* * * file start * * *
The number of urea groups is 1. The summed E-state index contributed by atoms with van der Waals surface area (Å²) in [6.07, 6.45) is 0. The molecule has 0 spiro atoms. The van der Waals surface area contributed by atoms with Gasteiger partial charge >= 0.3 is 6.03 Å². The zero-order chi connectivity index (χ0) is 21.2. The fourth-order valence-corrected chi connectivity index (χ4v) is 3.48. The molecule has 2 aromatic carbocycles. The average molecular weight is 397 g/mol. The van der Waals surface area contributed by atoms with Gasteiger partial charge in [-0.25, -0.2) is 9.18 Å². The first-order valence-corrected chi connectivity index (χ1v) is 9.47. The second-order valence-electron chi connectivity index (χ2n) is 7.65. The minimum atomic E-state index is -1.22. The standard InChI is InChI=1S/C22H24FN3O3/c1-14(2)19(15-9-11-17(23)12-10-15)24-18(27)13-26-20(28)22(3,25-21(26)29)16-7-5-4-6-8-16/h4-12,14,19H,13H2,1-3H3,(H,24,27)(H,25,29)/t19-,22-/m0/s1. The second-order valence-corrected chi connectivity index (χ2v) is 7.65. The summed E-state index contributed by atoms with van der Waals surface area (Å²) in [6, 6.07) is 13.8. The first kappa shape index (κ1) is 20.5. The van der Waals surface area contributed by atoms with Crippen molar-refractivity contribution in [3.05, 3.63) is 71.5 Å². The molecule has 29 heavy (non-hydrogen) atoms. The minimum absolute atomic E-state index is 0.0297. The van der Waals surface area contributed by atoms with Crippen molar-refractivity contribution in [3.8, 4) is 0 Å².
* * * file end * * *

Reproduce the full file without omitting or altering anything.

The number of urea groups is 1. The summed E-state index contributed by atoms with van der Waals surface area (Å²) in [6.07, 6.45) is 0. The molecule has 0 spiro atoms. The van der Waals surface area contributed by atoms with Gasteiger partial charge >= 0.3 is 6.03 Å². The zero-order chi connectivity index (χ0) is 21.2. The fourth-order valence-corrected chi connectivity index (χ4v) is 3.48. The molecule has 2 aromatic carbocycles. The average molecular weight is 397 g/mol. The van der Waals surface area contributed by atoms with Gasteiger partial charge in [-0.25, -0.2) is 9.18 Å². The first-order valence-corrected chi connectivity index (χ1v) is 9.47. The second-order valence-electron chi connectivity index (χ2n) is 7.65. The minimum atomic E-state index is -1.22. The standard InChI is InChI=1S/C22H24FN3O3/c1-14(2)19(15-9-11-17(23)12-10-15)24-18(27)13-26-20(28)22(3,25-21(26)29)16-7-5-4-6-8-16/h4-12,14,19H,13H2,1-3H3,(H,24,27)(H,25,29)/t19-,22-/m0/s1. The second-order valence-corrected chi connectivity index (χ2v) is 7.65. The summed E-state index contributed by atoms with van der Waals surface area (Å²) in [6, 6.07) is 13.8. The first kappa shape index (κ1) is 20.5. The van der Waals surface area contributed by atoms with Crippen molar-refractivity contribution in [3.05, 3.63) is 71.5 Å². The molecule has 29 heavy (non-hydrogen) atoms. The minimum absolute atomic E-state index is 0.0297. The van der Waals surface area contributed by atoms with Crippen molar-refractivity contribution in [3.8, 4) is 0 Å².